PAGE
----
External Validity | Types, Threats & Examples

External validity is the extent to which you can generalise the findings of a study to other situations, people, settings, and measures. In other words, can you apply the findings of your study to a broader context?

The aim of scientific research is to produce generalisable knowledge about the real world. Without high external validity, you cannot apply results from the laboratory to other people or the real world.

In qualitative studies, external validity is referred to as transferability.

Types of external validity

There are two main types of external validity: population validity and ecological validity.

External Validity

Population validity

Population validity refers to whether you can reasonably generalise the findings from your sample to a larger group of people (the population).

Population validity depends on the choice of population and on the extent to which the study sample mirrors that population. Non-probability sampling methods are often used for convenience. With this type of sampling, the generalisability of results is limited to populations that share similar characteristics with the sample.

Example: Low population validity
You want to test the hypothesis that people tend to perceive themselves as more intelligent than others in terms of academic abilities. Your target population is the 10,000 undergraduate students at your university.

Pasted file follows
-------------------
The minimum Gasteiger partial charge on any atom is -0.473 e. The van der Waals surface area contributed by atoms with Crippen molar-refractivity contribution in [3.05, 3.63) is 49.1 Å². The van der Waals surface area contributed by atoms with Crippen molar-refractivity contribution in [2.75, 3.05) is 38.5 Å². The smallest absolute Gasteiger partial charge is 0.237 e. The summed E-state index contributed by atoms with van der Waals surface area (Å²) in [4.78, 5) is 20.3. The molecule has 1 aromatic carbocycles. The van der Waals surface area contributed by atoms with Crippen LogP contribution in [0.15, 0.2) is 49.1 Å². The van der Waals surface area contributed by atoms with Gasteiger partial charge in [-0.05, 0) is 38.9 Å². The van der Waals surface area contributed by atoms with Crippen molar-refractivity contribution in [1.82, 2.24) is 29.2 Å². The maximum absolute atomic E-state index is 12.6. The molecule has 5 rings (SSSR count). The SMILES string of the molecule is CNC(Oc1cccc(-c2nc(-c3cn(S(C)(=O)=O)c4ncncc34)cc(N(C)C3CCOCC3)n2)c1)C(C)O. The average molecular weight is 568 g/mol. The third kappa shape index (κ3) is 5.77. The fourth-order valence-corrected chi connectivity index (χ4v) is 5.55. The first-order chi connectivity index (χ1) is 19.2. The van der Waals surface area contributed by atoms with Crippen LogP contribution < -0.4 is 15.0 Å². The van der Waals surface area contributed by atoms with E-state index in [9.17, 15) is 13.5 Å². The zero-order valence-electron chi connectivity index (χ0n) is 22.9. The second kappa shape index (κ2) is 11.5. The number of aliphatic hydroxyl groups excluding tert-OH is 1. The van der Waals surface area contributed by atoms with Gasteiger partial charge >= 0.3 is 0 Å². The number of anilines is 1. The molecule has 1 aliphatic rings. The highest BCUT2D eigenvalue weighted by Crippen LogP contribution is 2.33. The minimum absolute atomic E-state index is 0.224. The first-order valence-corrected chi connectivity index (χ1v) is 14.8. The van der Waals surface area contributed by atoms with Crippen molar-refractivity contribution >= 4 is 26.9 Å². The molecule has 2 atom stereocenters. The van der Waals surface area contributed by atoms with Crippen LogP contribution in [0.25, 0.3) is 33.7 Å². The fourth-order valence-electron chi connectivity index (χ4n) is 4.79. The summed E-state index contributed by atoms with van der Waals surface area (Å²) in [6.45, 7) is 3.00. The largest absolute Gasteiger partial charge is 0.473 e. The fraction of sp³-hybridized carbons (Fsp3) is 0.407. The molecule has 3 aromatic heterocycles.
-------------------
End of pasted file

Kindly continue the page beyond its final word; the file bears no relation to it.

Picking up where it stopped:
You recruit over 200 participants. They are science and engineering students; most of them are British, male, 18–20 years old, and from a high socioeconomic background. In a laboratory setting, you administer a mathematics and science test and then ask them to rate how well they think performed. You find that the average participant believes they are smarter than 66% of their peers.

Can you conclude that most people believe themselves to be much better than others at maths and science?

Here, your sample is not representative of the whole population of students at your university. The findings can only reasonably be generalised to populations that share characteristics with the participants, e.g. university-educated men studying STEM subjects.

For higher population validity, your sample would need to include people with different characteristics (e.g., women, nonbinary people, and students from different fields, countries, and socioeconomic backgrounds).

Samples like this one, from Western, educated, industrialised, rich, and democratic (WEIRD) countries, are used in an estimated 96% of psychology studies, even though they represent only 12% of the world’s population. As outliers in terms of visual perception, moral reasoning, and categorisation (among many other topics), WEIRD samples limit broad population validity in the social sciences.